Of course, some people will dismiss this study on the basis that it was commissioned by Altria. But its findings match everything we know about drug prohibition, and the existence of huge illicit markets for cigarettes and vapes in the US is not in doubt.

    Estimates of the proportion of national cigarette sales represented by the illicit market range as high as 21 percent—billions of packs annually. But it’s a great deal higher in California. For 2021, the Mackinac Center for Public Policy estimates that 44 percent of cigarette packs in California were not legally purchased in the state—second only to New York. How much higher might it be now, in the wake of the ban?

    Back in 2017, the US Government Accountability Office reported numerous schemes in which cigarettes are purchased at duty-free stores along the southwest border and brought into the US, either directly or via Mexico, without being declared to Customs and Border Protection. And in 2022, before California’s ban, organized groups in Mexico normally concerned with trafficking other drugs were reportedly muscling into the illicit cigarette trade, and committing human rights abuses to control the market.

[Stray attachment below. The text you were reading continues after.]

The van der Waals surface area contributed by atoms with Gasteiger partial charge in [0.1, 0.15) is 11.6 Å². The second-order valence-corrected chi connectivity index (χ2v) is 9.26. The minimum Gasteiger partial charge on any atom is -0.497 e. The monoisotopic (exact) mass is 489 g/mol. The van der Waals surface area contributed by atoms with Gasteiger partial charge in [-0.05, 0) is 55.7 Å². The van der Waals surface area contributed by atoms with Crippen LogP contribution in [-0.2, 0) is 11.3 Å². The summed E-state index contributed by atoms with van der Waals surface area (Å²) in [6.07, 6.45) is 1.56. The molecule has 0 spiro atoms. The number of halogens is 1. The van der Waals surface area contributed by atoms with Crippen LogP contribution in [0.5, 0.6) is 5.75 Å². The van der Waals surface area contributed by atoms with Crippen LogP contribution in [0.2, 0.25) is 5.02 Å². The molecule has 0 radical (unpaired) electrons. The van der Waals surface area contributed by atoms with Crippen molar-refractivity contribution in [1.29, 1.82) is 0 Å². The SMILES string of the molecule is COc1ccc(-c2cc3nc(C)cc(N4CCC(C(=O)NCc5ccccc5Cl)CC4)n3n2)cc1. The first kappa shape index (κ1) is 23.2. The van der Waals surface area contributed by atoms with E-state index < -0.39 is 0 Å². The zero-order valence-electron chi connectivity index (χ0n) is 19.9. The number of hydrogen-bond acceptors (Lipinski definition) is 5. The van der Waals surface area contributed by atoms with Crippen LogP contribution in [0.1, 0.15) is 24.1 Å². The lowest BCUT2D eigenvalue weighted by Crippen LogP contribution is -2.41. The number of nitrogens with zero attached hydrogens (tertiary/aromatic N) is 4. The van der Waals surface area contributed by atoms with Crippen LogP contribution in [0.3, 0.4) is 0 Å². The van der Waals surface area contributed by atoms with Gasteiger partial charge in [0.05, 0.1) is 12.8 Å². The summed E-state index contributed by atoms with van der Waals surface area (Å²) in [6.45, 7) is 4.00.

What is all this for? Californians are still smoking menthols in large numbers, and the state’s overall situation has worsened.

    Enforcement follows, as we have seen over and over and over again with unregulated cigarettes in California, long before Prop. 31 made many more of them illegal.

    States far away have meanwhile reported record-breaking seizures of illicit cigarettes this year. In early October, Arkansas state police seized over 3,200 cartons of untaxed cigarettes; the majority were mentholated.

    And what is all this for? Californians are still smoking menthols in large numbers, and the state’s overall situation has worsened.

    As many past lessons have taught us, banning substances doesn’t end demand. It simply shifts them from a regulated marketplace with oversight to one that doesn’t pay taxes, doesn’t impose product standards and doesn’t check ID.

    This is all the more exasperating when in the nicotine field, we have an obvious, positive alternative to prohibition, using the carrot and not the stick.

    Instead of banning anything, we could support the availability of a wide range of non-combustible harm reduction options: vapes, snus and heated tobacco products. We could allow the full range of flavors that are important to adults switching from cigarettes. We could use taxation to incentivize harm reduction purchases over the cigarettes that kill. And health authorities could promote these options as the lifesaving alternatives that they are, as happens in other countries.

    But this is the United States, and banning things seems to be what we do.



    Photograph by Helen Redmond

    The Influence Foundation, which operates Filter, has received grants from Altria. Filter’s Editorial Independence Policy applies.

    • Lindsey is a senior fellow at the Taxpayers Protection Alliance, author of TPA’s Adult & Youth E-Cigarette Use 50 State Analysis, and a tobacco harm reduction advocate. She lives in Florida.